Gone with the Wind (Two Disc 70th Anniversary Edition)
Brand: Warner Brothers
Period romance. War epic. Family saga. Popular fiction adapted with crowd-pleasing brilliance. Star acting aglow with charisma and passion. Moviemaking craft at its height. These are sublimely joined in the words Gone with the Wind. This dynamic and durable screen entertainment of the Civil War-era South comes home with the renewed splendor of a New 70th-Anniversary Digital Transfer capturing a higher-resolution image from Restored Picture Elements than ever before possible. David O. Selznickâ€™s monumental production of Margaret Mitchellâ€™s Pulitzer Prize-winning book can now enthrall new generations of home viewers with a majestic vibrance that befits one of Hollywoodâ€™s greatest achievements.
Manufacturer: Sony Pictures Home Entertainment
Brand: Columbia Pictures
In Nancy Meyers' The Holiday, a romantic comedy from the director of Something's Gotta Give and What Women Want, two women trade homes only to find that a change of address can change their lives. Iris (Winslet) is in love with a man who is about to marry another woman. Across the globe, Amanda (Diaz), realizes the man she lives with has been unfaithful. Two women who have never met and live 6000 miles apart, find themselves in the exact same place. They meet online at a home exchange website and impulsively switch homes for the holiday. Iris moves into Amanda's L.A. house in sunny California as Amanda arrives in the snow covered English countryside. Shortly after arriving at their destinations, both women find the last thing either wants or expects: a new romance. Amanda is charmed by Iris' handsome brother Graham (Law) and Iris, with inspiration provided by legendary screenwriter Arthur (Wallach), mends her heart when she meets film composer Miles (Black).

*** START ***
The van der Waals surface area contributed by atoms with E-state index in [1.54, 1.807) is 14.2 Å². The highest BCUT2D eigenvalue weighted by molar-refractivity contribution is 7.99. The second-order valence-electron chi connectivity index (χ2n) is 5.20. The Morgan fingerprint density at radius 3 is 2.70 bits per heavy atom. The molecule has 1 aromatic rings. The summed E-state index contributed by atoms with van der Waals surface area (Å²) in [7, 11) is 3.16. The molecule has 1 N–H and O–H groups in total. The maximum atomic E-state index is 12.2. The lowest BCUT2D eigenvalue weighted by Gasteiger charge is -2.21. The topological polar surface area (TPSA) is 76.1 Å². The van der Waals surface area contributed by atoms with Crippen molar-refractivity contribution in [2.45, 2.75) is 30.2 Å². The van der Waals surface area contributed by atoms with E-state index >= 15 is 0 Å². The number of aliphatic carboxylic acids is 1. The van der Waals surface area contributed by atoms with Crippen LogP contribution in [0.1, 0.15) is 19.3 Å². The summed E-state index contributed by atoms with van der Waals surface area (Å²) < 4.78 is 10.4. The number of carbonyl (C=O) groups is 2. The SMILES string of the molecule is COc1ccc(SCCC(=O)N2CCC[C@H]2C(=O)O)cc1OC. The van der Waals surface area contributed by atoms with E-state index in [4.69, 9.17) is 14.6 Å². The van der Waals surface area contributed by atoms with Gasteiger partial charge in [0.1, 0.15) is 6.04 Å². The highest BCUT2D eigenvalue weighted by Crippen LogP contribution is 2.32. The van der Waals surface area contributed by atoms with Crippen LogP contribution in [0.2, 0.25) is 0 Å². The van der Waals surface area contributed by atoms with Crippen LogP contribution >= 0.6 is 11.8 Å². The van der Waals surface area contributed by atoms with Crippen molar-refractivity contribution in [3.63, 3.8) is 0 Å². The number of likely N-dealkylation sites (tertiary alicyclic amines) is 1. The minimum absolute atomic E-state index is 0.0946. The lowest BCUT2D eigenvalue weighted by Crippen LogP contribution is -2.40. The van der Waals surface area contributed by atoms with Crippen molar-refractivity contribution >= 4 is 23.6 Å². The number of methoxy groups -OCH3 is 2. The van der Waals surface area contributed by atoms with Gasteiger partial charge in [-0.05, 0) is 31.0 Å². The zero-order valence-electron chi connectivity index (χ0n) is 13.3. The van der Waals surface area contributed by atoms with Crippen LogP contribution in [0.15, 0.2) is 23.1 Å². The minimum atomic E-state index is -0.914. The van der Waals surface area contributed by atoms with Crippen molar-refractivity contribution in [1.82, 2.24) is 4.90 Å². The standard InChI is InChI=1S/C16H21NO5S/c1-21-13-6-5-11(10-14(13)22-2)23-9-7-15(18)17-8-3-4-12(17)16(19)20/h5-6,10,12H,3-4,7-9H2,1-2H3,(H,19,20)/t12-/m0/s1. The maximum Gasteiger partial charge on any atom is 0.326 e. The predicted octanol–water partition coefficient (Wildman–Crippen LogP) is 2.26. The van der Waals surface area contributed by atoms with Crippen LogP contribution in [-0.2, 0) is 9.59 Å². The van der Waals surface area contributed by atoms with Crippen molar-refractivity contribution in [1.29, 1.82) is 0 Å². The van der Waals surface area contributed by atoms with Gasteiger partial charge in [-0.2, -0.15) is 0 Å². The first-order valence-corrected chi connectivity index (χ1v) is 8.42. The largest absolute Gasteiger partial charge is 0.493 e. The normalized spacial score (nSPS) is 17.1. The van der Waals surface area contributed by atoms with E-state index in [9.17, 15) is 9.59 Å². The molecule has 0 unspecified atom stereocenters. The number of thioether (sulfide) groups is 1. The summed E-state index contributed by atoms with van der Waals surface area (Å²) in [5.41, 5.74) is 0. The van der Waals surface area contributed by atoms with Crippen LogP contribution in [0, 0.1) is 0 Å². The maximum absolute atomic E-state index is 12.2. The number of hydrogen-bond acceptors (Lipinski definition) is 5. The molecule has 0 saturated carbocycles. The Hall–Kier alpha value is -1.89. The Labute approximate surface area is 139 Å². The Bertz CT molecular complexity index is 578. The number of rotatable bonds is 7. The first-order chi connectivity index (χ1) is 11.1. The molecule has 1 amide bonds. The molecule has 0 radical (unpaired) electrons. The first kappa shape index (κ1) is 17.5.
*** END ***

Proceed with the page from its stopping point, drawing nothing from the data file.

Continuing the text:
In Bon Temps, everyone has something to hide. But when new threats emerge, no one can conceal the secrets of their past. After Sookie discovers Bill was kidnapped, she heads to Mississippi, where she becomes entangled in a world ruled by werewolves and a powerful Vampire King. Eric is also drawn to the Kingâ€™s domain to settle an old score; Jason falls for a mysterious woman; Lafayette canâ€™t avoid love or demons; and Sam uncovers the truth about his birth family. It all leads up to the revelation of the seriesâ€¦Sookieâ€™s true identity. The 12 episodes composing True Blood: The Complete Third Season are either the best yet or the most ridiculous, depending on one's opinion of the increasing number of monsters entering the scene. As last season saw an onslaught of pagan and ancient Greek-derived "supernaturals," as they're called by Bon Temps' citizens, this season welcomes everything from werewolves, to vampire royalty, to that surprise-being that Sookie Stackhouse (Anna Paquin) finally discovers she shares genes with. While the first two seasons centered on the spicy love affair between Sookie and Bill Compton (Stephen Moyer), this season branches out once again from the vampire-human cultural blender. From the first episode, "Bad Blood," when Bill is whisked off to meet the King of Mississippi, Russell Edgington (Denis O'Hare), whose villainous scheme will inform all ensuing episodes, one gets less of Sookie and Bill, and more of everything else. For example, Sam Merlotte (Sam Trammell) reveals himself this time around, starting in the episodes "Beautifully Broken" and "It Hurts Me Too," in which he tracks down members of his past and in turn meets some new family, like his mischievous brother, Tommy Mickens (Marshall Allman). Following up on Eggs's death at the end of season two, Andy Bellefleur (Chris Bauer) and Jason Stackhouse (Ryan Kwanten) have multiple police dramas, especially in later episodes like "I Smell a Rat" and "Fresh Blood." This season, too, presents some of life's gr...